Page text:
Question…It’s neither here nor there but isn’t there more than one version of the JPII/Paul VI Staff. I recall hearing of a lighter one that was made for JPII.

  21. Peter Karl T. Perkins says:

    Thank goodness that Salvador Dali style ferula is finally gone. It did not match the more splendorous attire of Benedict XVI, and it intruded a modernistic death-of-objective-reality symbolism into papal ceremonies.

    The staff Benedict XVI is now using has a classical look to it. I would have thought the he would have preferred a more elaborate design. No matter: the improvement is huge. It is also symbolic, I think. It suggests that the Pope is moving slowly and by degrees to restore tradition.

    Recently, by the way, I saw a re-rendering of the Pope’s arms with that scandalous Anglican mitre replaced by the tiara. It was for his Brazilian trip. I have no idea if this signals an official change or if it was only the something done by an individual on his own authority. I do know that the perpetrator of the Pope’s present arms has been kicked upstairs. But I have not seen any official acknowledgement of a correction to the present arms. Something to pray on.

    I am not convinced that the Pope gave consideration to the armorial change or the dropping of the title ‘Patriarch of the West’. These mistakes might have been actions of the old J.P. II curia, and they may very well be reversed.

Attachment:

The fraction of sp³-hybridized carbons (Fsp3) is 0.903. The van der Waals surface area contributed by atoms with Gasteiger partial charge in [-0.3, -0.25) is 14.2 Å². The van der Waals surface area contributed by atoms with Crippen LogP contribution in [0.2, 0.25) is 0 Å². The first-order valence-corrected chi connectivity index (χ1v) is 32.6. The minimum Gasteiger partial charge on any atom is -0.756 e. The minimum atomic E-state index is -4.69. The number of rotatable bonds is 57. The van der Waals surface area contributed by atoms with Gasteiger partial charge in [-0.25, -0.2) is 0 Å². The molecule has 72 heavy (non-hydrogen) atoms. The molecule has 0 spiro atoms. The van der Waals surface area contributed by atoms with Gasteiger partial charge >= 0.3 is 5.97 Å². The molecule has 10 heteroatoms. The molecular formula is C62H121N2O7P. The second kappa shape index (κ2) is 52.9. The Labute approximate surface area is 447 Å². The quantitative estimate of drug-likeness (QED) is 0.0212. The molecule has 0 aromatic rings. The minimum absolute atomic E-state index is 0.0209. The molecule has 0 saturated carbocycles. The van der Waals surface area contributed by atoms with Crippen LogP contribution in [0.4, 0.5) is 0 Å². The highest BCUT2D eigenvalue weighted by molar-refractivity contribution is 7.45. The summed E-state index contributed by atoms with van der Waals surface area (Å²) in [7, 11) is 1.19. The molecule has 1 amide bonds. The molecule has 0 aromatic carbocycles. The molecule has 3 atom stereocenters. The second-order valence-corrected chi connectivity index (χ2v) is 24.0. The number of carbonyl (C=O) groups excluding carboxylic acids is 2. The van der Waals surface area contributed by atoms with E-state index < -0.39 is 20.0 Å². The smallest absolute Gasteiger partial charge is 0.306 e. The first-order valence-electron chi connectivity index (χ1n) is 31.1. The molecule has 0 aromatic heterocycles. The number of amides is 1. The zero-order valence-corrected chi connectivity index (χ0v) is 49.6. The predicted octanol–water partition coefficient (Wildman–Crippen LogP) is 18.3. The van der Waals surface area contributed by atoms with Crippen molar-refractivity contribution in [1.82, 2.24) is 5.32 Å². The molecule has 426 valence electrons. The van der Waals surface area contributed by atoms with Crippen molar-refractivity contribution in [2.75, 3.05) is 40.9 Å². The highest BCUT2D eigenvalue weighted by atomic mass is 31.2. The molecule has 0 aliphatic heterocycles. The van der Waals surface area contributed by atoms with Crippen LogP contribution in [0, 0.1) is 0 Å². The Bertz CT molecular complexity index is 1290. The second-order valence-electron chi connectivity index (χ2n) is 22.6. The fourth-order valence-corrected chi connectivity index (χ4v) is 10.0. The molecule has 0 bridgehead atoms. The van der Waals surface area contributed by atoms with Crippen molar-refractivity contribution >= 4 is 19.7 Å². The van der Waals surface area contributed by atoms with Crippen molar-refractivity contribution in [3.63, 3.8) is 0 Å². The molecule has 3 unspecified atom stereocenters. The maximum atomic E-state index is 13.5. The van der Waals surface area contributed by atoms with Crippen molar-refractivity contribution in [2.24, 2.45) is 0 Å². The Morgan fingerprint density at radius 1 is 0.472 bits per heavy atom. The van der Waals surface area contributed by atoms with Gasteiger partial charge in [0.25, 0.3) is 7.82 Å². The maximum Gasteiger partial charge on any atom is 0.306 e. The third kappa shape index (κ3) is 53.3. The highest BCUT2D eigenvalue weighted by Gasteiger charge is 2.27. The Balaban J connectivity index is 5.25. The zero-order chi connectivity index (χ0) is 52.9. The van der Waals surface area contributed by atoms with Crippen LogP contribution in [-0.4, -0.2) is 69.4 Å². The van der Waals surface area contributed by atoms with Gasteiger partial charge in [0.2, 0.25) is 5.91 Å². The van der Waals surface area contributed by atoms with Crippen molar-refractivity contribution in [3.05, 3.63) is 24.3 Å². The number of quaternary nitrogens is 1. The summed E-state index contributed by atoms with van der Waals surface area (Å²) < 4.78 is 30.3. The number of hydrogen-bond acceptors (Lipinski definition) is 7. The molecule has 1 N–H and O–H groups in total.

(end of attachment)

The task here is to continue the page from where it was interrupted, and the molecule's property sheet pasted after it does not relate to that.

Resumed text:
P.K.T.P.

  22. TJM says:

    I must be missing something here. Because people like me do not like this “staff” somehow a few of the commentators, including clerical ones, assume
    we’re are being negative. That’s a pretty stunning leap in logic. It’s no different from my not liking “tie-dye” vestments. I guess I should assume
    then, if these same commentators like this “staff” then they must adore the “tie-dyes” as well. If one thinks this staff radiates “splendor” they have a very different sense of aesthetics than I do. Lastly, I don’t fault John Paul II from using this “staff” because it was placed in his hands by the former master of papal ceremonies, the same guy who vested him in tie-dyes. I think I’m owed an apology. Tom

  23. Habemus Papam says:

    Fr.Fox: I think dislike for the JPII Staff might be based on those stories, right or wrong, that Satanists had used a similar style crucifix. It was certainly very different to what we were used to. Theres a profound feeling now, and I think this is where Pope Benedict is coming from, that we need to get back to John XXIII ans his Council, reasses and as much as is possible “start again” from there. I do see in this changes of style a desire to wipe clean the slate of the past 40 years.